I was worried about sleep deprivation myself, because I've had horrible insomnia for several years, and I finally got a scrip for meds after I fell asleep at a red light driving home from class one day - I was afraid I'd kill someone at clinical too. How is your relationship with your instructor? Why do you have a lab that other students don't? Isn't your semester almost over, or is your schedule different up where you're at? If everyone is in the same boat, and your relationship with your instructor is good, perhaps you could work something out where she could reduce the amount of paperwork that has to be done before you get to clinical on each patient, and you could turn in your complete care plans the following week - that's how my school does it, they figured that forcing students to be responsible for human lives on little to no sleep wasn't good policy, so a few years ago they started assigning us patients the morning of. Otherwise, how necessary is that lab? If the semester is almost over, just power through it, but try talking to someone if you feel like you can't work safely on what you're able to get. Maybe at least your instructor could help you to find a way to finish your paperwork more efficiently. Good luck!
  5. by   futurecnm
    Quote from AshleyDawn20
    Hi all,

    Just looking for advice or similar experiences..
    Ok to summarize: I have a full day of classes on Weds, then clinical Thurs & Fri. I feel like I cannot get a good night's sleep Weds & Thurs nights because of the amount of research we have to do on our patients. I am at a disadvantage compared to most students, as I have a Weds lab running until 1630, THEN to the hospital to pick up patient assignments. Not to mention the icy driving conditions common up North here. Even after a full day of classes Weds I'm exhausted but drag myself through research. I am expecting next term to be much more difficult.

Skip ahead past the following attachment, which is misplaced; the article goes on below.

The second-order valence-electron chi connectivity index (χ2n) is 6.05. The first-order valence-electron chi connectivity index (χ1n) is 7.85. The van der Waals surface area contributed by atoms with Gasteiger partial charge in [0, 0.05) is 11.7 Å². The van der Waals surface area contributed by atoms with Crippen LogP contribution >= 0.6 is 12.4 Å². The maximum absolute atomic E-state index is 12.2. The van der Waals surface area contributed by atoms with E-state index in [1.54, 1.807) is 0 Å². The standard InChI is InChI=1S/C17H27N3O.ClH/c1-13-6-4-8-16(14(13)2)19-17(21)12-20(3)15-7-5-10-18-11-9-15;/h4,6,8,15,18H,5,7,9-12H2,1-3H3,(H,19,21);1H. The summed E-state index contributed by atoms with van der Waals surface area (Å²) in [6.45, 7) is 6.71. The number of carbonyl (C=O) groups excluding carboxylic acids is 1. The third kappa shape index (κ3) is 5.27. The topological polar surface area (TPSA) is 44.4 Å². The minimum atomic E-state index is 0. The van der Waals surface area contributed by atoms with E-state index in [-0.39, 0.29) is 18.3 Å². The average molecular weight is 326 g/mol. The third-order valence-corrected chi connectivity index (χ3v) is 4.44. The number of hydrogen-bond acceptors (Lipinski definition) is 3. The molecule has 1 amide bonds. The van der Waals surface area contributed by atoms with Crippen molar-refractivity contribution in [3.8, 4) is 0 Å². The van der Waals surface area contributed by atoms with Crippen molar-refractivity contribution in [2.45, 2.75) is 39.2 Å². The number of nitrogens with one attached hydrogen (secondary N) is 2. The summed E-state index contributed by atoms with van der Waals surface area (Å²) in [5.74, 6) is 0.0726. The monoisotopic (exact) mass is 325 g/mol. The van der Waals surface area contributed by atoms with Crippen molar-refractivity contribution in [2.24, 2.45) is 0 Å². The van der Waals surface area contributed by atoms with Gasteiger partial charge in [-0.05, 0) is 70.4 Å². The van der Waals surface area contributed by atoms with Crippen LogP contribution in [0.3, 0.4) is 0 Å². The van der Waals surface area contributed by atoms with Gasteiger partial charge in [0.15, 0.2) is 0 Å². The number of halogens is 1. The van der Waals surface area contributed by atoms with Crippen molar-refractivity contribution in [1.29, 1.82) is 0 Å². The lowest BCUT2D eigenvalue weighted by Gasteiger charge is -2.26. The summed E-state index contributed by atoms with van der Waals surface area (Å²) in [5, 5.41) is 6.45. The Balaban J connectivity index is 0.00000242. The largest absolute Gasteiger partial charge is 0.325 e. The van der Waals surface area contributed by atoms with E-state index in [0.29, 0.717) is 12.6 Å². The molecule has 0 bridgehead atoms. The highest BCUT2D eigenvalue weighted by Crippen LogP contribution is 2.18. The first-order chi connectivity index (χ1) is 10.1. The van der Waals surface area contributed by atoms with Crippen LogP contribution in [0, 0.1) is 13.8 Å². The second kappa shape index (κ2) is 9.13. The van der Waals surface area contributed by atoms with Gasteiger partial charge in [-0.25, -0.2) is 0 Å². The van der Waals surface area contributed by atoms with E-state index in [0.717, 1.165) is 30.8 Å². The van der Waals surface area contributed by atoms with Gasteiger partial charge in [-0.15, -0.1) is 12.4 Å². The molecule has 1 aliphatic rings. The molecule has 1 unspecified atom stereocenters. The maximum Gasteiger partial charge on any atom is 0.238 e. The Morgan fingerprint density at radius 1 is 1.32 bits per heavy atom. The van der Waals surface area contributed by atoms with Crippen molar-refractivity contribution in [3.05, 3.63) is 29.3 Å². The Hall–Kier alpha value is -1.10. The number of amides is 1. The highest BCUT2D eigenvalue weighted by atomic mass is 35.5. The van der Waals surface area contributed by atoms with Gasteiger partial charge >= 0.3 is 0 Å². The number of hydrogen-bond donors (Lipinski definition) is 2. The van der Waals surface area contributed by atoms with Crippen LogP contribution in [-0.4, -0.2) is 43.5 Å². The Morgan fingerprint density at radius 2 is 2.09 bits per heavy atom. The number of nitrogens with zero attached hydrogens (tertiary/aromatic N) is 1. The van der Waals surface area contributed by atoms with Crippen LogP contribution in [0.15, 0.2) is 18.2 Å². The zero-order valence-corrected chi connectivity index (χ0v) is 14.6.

It also states clearly in our syllabus, under our expectations "students are not to show up 'incapacitated' in anyway, including sleep deprivation." Well I'm not superwoman, so I don't know how to get around this. Coffee can keep me alert, but it makes me twitchy and nauseous if I have too much.

    I am afraid of
    a) hurting someone on the road while driving (so many studies on driving & sleep deprivation). I am considering taking a taxi, because I am tired even driving home after wednesday, never mind on thurs and fri
    b) hurting someone in clinical practice, how easy is it to make a med error or hang the wrong IV sol'n? Of course I would pay extra close attention knowing I'm exhausted, but there are so many other things that require close attention.. obviously the nurses can't monitor every single thing I do.